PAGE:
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Study: Segregation persists in Chicago with hurdles to fair housing

Barriers to fair housing are exacerbating segregation in the Chicago area, according to a new study by the John Marshall Law School Fair Housing Clinic.

A team looked at housing discrimination cases between 2009-12 and found a 30 percent increase in clients who alleged ‘source of income’ discrimination. In housing terms, that’s when landlords turn down renters because they have subsidized housing vouchers.

The housing clinic released the study Monday and gave a slew of recommendations.

“It’s one thing to say we should do a massive integration plan for the city, but I don’t think that’s very likely in this political climate,” said Michael Seng, director of the clinic.

Although Chicago and Cook County protect such low-income renters, Seng says a federal statute is needed because it would have more teeth and apply to other parts of Illinois.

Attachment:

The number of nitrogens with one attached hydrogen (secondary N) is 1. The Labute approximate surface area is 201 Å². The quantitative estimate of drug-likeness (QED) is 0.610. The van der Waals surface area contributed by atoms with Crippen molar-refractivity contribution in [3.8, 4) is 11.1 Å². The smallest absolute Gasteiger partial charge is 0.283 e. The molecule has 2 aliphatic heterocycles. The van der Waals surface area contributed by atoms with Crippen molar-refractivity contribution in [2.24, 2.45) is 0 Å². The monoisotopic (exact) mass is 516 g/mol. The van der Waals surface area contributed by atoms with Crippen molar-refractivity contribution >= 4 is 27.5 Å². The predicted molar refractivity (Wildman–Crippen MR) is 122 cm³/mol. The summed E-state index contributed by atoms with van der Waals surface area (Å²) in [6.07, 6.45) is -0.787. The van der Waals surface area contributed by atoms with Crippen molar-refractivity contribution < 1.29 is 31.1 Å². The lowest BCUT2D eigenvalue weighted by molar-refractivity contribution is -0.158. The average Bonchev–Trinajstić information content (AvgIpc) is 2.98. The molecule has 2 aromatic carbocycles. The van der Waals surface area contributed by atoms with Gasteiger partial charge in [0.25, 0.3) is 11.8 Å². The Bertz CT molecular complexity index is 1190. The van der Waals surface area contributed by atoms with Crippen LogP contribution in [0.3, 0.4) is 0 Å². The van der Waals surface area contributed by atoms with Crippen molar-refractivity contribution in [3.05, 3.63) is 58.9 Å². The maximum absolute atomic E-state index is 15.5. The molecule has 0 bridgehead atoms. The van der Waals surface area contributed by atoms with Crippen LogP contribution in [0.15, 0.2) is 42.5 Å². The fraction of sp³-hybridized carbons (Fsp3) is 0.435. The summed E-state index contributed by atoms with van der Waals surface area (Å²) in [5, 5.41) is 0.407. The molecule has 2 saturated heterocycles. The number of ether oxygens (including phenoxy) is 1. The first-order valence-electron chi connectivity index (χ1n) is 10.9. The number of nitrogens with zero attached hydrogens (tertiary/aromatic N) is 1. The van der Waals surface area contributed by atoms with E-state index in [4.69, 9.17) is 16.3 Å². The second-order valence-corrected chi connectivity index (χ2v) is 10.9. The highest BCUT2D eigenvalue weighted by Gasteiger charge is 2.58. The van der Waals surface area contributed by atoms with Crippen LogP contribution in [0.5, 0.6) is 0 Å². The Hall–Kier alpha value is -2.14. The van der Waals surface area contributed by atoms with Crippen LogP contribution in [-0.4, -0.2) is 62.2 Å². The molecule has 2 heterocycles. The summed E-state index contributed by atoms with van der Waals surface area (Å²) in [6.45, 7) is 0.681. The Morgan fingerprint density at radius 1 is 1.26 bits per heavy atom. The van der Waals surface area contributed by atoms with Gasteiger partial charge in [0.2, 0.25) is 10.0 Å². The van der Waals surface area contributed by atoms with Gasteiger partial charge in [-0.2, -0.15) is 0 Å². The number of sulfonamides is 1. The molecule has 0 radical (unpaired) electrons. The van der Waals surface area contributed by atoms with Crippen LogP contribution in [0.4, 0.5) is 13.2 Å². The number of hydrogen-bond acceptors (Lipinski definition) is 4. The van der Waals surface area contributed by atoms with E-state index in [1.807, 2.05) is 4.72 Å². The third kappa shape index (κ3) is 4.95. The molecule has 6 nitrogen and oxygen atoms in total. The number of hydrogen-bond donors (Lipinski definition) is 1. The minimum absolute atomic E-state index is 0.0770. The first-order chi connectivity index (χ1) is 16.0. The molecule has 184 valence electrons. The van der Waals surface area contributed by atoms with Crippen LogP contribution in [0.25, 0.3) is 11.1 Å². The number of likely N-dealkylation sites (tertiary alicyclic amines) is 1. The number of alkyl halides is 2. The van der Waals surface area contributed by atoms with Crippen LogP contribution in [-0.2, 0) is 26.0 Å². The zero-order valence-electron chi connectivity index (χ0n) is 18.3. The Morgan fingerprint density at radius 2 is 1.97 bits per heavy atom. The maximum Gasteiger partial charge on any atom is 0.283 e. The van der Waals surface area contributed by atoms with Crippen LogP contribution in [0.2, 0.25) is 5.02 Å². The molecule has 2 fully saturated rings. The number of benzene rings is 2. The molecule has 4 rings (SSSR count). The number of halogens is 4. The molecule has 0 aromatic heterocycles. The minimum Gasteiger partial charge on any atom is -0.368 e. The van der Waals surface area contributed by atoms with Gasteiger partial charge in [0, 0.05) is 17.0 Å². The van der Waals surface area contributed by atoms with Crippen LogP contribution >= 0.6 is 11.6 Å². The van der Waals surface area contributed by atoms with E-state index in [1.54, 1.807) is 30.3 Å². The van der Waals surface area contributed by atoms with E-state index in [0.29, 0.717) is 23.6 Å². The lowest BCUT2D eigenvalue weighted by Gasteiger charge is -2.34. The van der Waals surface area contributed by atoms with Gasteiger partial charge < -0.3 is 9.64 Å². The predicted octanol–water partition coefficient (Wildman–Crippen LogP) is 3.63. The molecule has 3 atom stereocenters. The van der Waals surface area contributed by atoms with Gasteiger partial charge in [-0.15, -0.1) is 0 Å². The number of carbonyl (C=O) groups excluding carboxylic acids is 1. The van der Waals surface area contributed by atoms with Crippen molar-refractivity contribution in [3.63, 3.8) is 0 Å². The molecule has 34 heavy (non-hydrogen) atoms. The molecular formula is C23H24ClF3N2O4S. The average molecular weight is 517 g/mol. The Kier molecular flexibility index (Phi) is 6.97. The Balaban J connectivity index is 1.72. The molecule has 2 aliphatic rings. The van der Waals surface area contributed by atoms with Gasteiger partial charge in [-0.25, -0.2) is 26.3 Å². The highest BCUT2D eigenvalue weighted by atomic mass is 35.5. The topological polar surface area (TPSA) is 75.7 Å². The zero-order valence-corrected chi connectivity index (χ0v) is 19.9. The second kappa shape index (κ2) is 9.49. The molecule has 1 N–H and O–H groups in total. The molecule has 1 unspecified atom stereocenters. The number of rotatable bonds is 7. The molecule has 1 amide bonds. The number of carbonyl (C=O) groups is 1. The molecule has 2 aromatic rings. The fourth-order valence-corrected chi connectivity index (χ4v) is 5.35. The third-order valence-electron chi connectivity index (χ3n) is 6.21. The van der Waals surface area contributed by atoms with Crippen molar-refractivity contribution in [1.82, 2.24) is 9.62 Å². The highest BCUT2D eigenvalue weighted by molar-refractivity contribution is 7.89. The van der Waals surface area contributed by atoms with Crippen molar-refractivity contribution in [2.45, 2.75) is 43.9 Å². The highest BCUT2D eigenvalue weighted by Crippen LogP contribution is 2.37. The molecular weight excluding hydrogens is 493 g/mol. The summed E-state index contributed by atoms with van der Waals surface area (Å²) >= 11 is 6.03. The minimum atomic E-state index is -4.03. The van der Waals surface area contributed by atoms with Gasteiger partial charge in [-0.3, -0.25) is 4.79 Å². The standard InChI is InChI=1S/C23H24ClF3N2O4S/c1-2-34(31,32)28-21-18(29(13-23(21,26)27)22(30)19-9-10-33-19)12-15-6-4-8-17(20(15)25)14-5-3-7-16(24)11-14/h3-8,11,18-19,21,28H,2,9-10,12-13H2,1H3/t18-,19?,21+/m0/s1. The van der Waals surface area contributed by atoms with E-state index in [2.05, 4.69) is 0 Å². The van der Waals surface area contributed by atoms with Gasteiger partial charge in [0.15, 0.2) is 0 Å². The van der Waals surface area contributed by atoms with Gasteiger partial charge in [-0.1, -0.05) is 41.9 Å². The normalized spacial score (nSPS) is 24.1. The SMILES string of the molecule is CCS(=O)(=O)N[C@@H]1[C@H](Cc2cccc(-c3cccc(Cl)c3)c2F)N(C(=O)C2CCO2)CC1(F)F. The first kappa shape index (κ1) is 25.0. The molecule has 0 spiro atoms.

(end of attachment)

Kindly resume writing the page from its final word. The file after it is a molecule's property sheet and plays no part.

“That has been a factor in recent years on the problems of minorities, particularly African Americans and others in getting housing in Chicago,” Seng said. “All of these areas that we have identified would have an impact on segregation in Chicago.”

Other recommendations include legislation to end discrimination against ex-offenders who haven’t committed a serious or recent offense.

Seng said immigrants who don’t speak English often face discrimination, and state and federal changes should make them a protected class. The study found that lesbian, gay, bisexual and transgender youth comprise a significant percentage of Chicago homeless. While sexual orientation is a protected class under Chicago and state law, Seng said more training is needed in homeless shelters and various agencies dealing with LGBT youth. He noted that there are no shelters for these young people on the South and West Sides.

Natalie Moore is WBEZ’s South Side Bureau reporter. Follow her @natalieymoore.

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